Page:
The US is also forcing its military on the Philippines through the innocently-sounding “Enhanced Defense Cooperation Agreement.” There have been mass protests against this agreement and a people’s tribunal has highlighted US responsibility for human rights abuses in the Philippines for corporate profit. This week, Catholic bishops in the Philippines expressed opposition to five new US military bases.
Opposition to US militarism and meddling is also growing in Latin America. After President Obama’s recent visit to Cuba, accompanied by 1,200 big business representatives and government officials, Fidel Castro stated that the people of Cuba would not forget the imperial history of the United States and “do not need the Empire to give us anything.” Mackenzie McDonald Wilkins wrote about US intervention in Cuba, which includes hundreds of attempts to assassinate Castro.
After his trip to Cuba, President Obama traveled to Argentina to meet with the new right-wing president Mauricio Macri, His visit coincided with the fortieth anniversary of the US-backed coup there. Thousands protested Obama’s visit, including burning the US flag near where Obama and his family stayed.
Much of the US intervention in Latin America has been done to gain access to land oil and minerals. Last month, a very high-profile trial took place in Guatemala to expose the violent human rights abuses inflicted upon those who tried to protect their land from being stolen from them. Similar abuses are committed to stop people from protesting megadam projects backed by Wall Street. In the Honduras, Berta Caceres and Nelson Garcia were recently murdered for such activism. We are happy to announce that Gustavo Castro Soto,who witnessed Berta’s murder, has returned safely to Mexico.
Right now Brazil is in crisis as President Dilma Rousseff is facing impeachment. Eric Draitser connects the turmoil in Brazil to Wall Street and Washington. Of course, Brazil is a key member of the BRICS bank which is challenging global financial elites.
It seems pretty clear that the United States does not have an effective plan for resolving conflict in the Middle East, so activists are stepping up to put pressure on US allies in the region. European Union countries and Canadian activists are passing resolutions and using the judicial system to halt weapons sales to Saudi Arabia.
The Boycott, Divestment and Sanctions (BDS) movement to end Israeli Apartheid was started in 2005 by more than 170 Palestinian organizations to put pressure on Israel in a non-violent way to end the illegal occupation of Palestinian land. It has grown into an international movement that is having a substantial impact, much like the divestment movement targeting South Africa in the 1980’s.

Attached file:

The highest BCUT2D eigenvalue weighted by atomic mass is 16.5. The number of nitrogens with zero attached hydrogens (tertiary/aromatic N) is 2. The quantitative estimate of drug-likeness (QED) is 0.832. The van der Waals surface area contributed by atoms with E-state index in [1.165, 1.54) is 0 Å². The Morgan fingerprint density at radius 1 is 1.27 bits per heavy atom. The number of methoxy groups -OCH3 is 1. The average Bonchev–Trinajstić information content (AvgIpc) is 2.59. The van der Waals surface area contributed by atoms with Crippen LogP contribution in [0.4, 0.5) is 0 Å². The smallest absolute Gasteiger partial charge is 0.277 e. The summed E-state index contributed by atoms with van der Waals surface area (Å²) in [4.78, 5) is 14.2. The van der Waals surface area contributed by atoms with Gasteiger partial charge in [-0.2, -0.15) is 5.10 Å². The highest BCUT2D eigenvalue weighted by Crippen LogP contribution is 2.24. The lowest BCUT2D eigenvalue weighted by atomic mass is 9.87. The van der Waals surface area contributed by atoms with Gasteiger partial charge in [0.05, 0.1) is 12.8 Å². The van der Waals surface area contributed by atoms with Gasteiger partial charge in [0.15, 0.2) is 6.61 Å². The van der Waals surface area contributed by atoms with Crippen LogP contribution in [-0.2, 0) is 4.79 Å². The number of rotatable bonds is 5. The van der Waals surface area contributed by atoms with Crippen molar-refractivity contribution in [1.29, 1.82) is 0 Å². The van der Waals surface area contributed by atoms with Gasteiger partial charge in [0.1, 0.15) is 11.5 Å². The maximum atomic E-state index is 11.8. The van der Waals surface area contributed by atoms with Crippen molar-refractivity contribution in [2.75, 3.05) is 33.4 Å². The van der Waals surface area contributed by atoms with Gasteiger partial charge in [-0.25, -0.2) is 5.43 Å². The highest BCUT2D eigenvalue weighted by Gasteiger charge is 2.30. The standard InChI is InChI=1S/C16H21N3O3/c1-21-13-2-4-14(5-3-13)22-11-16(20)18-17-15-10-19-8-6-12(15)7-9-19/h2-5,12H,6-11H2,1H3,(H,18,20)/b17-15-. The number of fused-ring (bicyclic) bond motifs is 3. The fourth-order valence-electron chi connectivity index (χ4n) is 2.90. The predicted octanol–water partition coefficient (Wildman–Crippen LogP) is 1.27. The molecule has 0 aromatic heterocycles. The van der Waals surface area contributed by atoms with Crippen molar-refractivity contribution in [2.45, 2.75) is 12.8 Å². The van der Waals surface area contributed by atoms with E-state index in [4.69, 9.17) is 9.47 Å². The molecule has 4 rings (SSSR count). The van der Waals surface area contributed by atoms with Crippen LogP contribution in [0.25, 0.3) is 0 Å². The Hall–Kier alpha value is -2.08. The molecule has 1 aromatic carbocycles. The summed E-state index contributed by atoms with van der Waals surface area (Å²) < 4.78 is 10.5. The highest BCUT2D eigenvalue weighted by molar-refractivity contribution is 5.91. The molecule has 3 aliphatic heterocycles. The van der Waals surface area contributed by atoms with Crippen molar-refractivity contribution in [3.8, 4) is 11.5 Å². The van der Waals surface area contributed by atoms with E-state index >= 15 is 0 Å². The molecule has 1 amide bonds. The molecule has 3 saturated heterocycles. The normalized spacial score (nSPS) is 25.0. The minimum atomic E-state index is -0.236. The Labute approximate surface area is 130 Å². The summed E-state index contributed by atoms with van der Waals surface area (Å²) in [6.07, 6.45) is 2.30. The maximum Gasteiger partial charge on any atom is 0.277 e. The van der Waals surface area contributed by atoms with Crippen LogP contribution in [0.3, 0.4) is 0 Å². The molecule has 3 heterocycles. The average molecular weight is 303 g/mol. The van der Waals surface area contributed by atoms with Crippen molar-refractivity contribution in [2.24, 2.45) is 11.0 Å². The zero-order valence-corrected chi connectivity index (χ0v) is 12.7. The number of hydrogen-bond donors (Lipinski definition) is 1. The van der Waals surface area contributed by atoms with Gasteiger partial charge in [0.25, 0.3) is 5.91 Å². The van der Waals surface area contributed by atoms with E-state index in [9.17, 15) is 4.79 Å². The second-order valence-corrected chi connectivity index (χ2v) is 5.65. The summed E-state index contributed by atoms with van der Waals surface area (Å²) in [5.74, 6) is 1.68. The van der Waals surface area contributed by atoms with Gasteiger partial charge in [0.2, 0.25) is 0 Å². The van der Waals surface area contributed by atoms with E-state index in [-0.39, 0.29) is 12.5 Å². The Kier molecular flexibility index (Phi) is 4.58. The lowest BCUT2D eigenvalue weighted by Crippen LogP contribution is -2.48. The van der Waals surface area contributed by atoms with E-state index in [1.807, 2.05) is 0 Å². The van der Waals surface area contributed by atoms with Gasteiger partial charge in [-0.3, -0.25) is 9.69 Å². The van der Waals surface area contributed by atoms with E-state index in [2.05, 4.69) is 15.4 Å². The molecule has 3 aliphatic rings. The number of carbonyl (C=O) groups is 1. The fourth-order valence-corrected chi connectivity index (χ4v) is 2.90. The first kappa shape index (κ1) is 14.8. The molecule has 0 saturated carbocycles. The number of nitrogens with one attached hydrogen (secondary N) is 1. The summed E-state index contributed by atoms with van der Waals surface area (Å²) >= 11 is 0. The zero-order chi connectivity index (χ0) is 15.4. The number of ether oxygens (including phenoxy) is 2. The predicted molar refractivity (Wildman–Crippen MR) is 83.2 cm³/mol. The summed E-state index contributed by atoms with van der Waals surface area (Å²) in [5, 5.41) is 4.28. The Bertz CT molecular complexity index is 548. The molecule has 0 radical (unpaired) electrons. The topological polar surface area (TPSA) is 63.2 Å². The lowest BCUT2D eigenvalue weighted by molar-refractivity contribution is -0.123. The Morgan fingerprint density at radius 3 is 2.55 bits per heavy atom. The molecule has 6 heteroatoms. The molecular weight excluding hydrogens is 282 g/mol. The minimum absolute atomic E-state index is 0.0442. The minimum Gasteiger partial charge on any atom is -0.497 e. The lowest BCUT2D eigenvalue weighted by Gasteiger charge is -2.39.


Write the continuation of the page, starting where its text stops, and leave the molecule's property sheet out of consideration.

In response, extremist pro-Israel groups such as AIPAC are organizing to stop the BDS movement. This was a major theme at the recent AIPAC meeting in Washington, DC where efforts that included stopping campuses from participating in the divestment were discussed. Celebrities are being drawn in to oppose the BDS movement and the Israeli intelligence minister went so far as to call for the ‘targeted killing’ of BDS activists. Arguing that these efforts violate constitutional rights, a few members of Congress in the US put forth legislation to stop these anti-BDS efforts.
The failed ‘War on Drugs’ is receiving greater attention. It is directly connected to US efforts to invade, militarize and dominate Latin American countries. A new study finds that the War on Drugs has harmed public health and points to positive outcomes in countries that have decriminalized drug use. The ‘Caravan for Peace, Life and Justice‘ is traveling from the Honduras to New York and Washington, DC so that victims can tell their stories of ways the War on Drugs has led to violence against their families. It will conclude with the School of Americas Watch Spring Days of Action.
There are many solidarity efforts being organized to build a more peaceful and just world. We can end the centuries of US Empire and repair the damage it has done. Majorities of people around the world desire peace.
When asked if such a giant task is impossible Robert Koehler responded, “Only if we concede that we have no future.” In fact, we do have a future and it is not yet defined. It is our job to create the future we want to see.